In this year of writing to you,  I have sought to orientate myself to see, and be in the world, in a way that I might connect with you.  As the year comes to a close I am grateful for this conversation and for the lens your life and gifts offered to me.

Seeing the world through the eyes of a poet, a mystic, a composer, a musician, a gardener, an advocate, a woman, a prophet, a community leader  … has encouraged me to draw sap from deep within myself to rise through my thoughts and actions and be embraced by a higher self, a bigger God and to listen to the Uni-Verse.

A lens can transmit and refract light and so a poetic or mystical lens applied in my daily life equips me to see more clearly, or have light shed on a subject or object and discover meaning that wasn’t there without that lens.  Light brightens and makes visible something that perhaps was hidden and using a different lens revelations certainly appear!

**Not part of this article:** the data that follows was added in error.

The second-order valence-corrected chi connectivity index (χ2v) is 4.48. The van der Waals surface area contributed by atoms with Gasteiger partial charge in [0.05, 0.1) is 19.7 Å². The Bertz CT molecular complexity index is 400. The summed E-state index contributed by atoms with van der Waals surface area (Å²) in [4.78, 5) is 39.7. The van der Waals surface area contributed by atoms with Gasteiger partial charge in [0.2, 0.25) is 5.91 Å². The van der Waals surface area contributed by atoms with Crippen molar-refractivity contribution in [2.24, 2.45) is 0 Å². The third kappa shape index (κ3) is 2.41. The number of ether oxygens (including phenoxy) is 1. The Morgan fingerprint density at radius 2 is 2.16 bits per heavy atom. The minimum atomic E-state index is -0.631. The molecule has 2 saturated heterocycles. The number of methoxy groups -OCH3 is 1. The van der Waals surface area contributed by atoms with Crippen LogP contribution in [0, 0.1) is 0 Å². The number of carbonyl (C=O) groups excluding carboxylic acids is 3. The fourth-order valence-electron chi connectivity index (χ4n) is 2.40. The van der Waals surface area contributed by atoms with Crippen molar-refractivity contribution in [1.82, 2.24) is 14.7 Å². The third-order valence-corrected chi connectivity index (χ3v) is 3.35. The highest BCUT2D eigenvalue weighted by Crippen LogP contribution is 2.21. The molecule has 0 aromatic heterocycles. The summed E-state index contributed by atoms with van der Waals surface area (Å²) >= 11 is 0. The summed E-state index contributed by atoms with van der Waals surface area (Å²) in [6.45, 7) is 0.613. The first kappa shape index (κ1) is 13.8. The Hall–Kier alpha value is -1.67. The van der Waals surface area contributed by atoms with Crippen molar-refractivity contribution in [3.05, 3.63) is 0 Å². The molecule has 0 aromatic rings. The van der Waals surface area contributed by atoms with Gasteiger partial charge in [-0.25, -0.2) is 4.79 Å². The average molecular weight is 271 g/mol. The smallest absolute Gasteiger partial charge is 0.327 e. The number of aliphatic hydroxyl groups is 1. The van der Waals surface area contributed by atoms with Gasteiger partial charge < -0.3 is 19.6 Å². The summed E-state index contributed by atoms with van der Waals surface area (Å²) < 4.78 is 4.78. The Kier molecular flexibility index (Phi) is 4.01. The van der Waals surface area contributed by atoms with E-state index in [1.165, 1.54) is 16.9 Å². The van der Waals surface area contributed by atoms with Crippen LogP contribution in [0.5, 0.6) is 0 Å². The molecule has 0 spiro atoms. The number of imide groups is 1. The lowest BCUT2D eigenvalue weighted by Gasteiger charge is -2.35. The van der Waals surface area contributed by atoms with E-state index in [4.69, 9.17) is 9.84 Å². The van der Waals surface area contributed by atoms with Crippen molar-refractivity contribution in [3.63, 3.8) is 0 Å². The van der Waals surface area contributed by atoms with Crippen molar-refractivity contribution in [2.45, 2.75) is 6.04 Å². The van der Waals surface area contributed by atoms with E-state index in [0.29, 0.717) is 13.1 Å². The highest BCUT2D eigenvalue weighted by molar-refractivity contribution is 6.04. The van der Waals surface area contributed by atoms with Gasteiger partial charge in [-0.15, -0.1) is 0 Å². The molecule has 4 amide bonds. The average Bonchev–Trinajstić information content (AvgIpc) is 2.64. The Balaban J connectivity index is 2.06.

My glasses are multi-focals, tinted to adjust to light and are only removed to sleep. They are a part of me and I feel incomplete without them.  My glasses have corrective lenses. They correct the errors my eyes make so that I can see what is really there without distortion and they bring clarity.  This experience is equally true of any other type of lens I apply.  The lens of the poet has enabled me to see beauty all around me more easily than ever before, and has me tuning into the sounds and rhythms all around me – from birdsong to traffic.

Sometimes it is overwhelming to be surrounded by all this poetry and music.

I recall coming to an awareness and appreciation of rap music after being in the Museum of Modern Art in New York a couple of years ago. There was an exhibition about the foundations of rap music, the percussive beat, full frontal issues and rhyming narratives had eluded my understanding. However that day having walked the streets of New York and listened to sounds of the street it dawned on me that rap was the folk music of the inner city – using the sounds of traffic lights, taxis, subway calls, the “rattle of the prattle” between friends, customers and pilgrims alike and it made sense to me completely.  The exhibition gave me a new lens. I felt less overwhelmed by rap and it opened me up to a new way to eavesdrop on a generation and a culture.